Svatý Jan pod Skalou
This little cave beneath the huge Svatojánská cliff near the town of Beroun is a very old place. Ivan, a hermit from Croatia, set up shop here in the 10th century, claiming to have visions of St. John the Baptist. Inside the pretty 17th-century chapel at the site is the healing spring from which he drank.
Nearby, in the museum of limestone quarrying, you can take a ride into the quarry on the original narrow gauge railway used to transport the stone. You will have to hike to get there, as no cars are allowed inside the Karlštejn nature reserve where, in addition to plenty of hike and bike trails, you will find Karlštejn Castle.
If castles aren’t your cup of tea, there is the Golf Resort Karlštejn a short walk from the train station. Or add some nautical flair with a 50-minute cruise on the brave ferryboat Kazi through the town of Černošice.
Directions: Busses from Zličín to Loděnice leave on the half-hour, then switch to the Svatý Jan bus. Kazi ferry: Trains run from Hlavní nádraží to Černošice several times per hour. Ferryboat landing is under the bridge next to the train station.
The town of Dobříš, with its pretty chateau, French gardens and English park, sits among large forests full of hiking and biking trails at the foot of the Brdy mountain range.
The rococo chateau, once the refuge of members of the Czech PEN club, doubles as a four-star hotel. A baroque Jewish cemetery on the Větrník hill north of town is also worth a visit. (Be sure to arrange it with the custodian first.) The municipal museum on the square has a special exhibit on the manufacture of leather gloves. Until 1992, gloves from Dobříš were exported all over the world.
Directions: Buses leave several times per hour from the Na Knížecí station.
Kokořín Castle and Valley
According to legend, the storybook castle, high on a ridge above the beautiful Kokořín valley belonged to robber barons. Built in the 14th century, it fell into disrepair and by 1895, when the Czech Tourist Club took under its wings, it was a heap of ruins. During reconstructions, 20 skeletons were found under the main tower. Whether they were the victims of the robber barons, or the gentlemen themselves is impossible to say.
Below is a 14-kilometer long valley of cliffs, rifts, small lakes and villages, so-called “rock towns” and sandstone formations. Follow the Cimbulkova trail to The Frog, Giant’s Head, Snow White and Co. and the mushroom-shaped “Little Lids” typical to the area. Or climb to the pretty lookout tower at the top of Vrátenská hora, then take a welcome dip in the Harašov pond.
Directions: Take bus from Ládví to Mělník, then change to Kokořín bus.
Step into the past in this tiny spa 40 kilometers north of Prague. Located in the valley of the Mšeno rivulet, near Roudnice nad Labem, the spa is surrounded by an forests and ponds stretching all the way to the castle Budyně nad Ohří.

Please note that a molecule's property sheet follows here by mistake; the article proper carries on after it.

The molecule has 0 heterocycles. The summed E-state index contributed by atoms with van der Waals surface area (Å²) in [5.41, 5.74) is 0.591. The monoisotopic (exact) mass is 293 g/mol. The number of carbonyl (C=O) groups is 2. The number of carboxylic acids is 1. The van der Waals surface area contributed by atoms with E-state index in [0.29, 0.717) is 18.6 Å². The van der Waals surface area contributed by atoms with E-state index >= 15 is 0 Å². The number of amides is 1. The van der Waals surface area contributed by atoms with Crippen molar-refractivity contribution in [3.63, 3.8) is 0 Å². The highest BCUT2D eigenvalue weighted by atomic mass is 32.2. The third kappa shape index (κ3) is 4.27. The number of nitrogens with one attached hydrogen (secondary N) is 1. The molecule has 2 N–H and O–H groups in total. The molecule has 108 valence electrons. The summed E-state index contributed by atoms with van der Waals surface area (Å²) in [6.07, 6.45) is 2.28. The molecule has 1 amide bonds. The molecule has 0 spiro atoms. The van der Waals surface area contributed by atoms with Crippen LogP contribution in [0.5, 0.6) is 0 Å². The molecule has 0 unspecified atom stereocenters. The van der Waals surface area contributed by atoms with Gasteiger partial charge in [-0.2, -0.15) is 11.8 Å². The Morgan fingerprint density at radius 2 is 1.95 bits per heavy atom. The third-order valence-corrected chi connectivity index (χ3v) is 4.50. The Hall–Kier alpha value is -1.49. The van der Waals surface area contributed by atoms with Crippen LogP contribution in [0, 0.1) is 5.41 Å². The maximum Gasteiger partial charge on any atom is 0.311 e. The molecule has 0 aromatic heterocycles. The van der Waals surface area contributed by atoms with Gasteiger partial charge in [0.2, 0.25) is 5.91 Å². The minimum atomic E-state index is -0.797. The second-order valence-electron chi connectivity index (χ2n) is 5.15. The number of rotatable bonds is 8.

For overnighters, the seven spa pavilions offer basic accommodations, along with therapy, baths and massages. In between treatments, there’s tennis, ping-pong, darts, petanque or fishing in the spa’s ponds.
Directions: Take bus from Ládví to Mělník, then transfer to Mšeno bus.
This castle atop a spur above the confluence of the Elbe and Vltava rivers once belonged to the grandmother of St. Wenceslas, St. Ludmila. A devout woman and an excellent wine maker, she taught her grandson piety and the art of wine. This, plus a little help from his brother Boleslav (who had him killed), eventually made him the patron saint of vintners.
Although the gothic town is beautiful in its own right, many of its most interesting features are underground: the ossuary (storage point of the bones of plague victims) under the church of St. Peter and Paul; the 54-meter-deep medieval well; and the wine cellars, of course, filled with the local wine, “Ludmila”.
Directions: Busses leave from Ládví metro station every hour.
This gem of a town, every bit as pretty as Krumlov, has yet to be discovered by the tourist hordes. By some miracle it retained its medieval battlements, and two massive gates. These lead to a square, surrounded by ornate, pastel-colored houses and a Renaissance chateau. The erstwhile moat is now a garden and beyond it there’s a wonderland of ponds and forests. Take a bike ride around the enormous Svět pond. Built in the 16th century, it offers swimming, boating fishing and windsurfing and is home to the excellent Třeboň carp, found on the menu of every restaurant in town and not to be missed.
Thanks to extensive peat bogs, the town has two spas: Bertiny lázně, near the medieval core, and the modern Aurora, located outside of town on the banks of the Svět pond.
The entire 700-square-kilometer Třeboň region, with more than 400 medieval ponds, is a UNESCO protected biosphere.
Directions: Take a train from Hlavní nádraží to Veselí nad Lužnící, then transfer to Třeboň.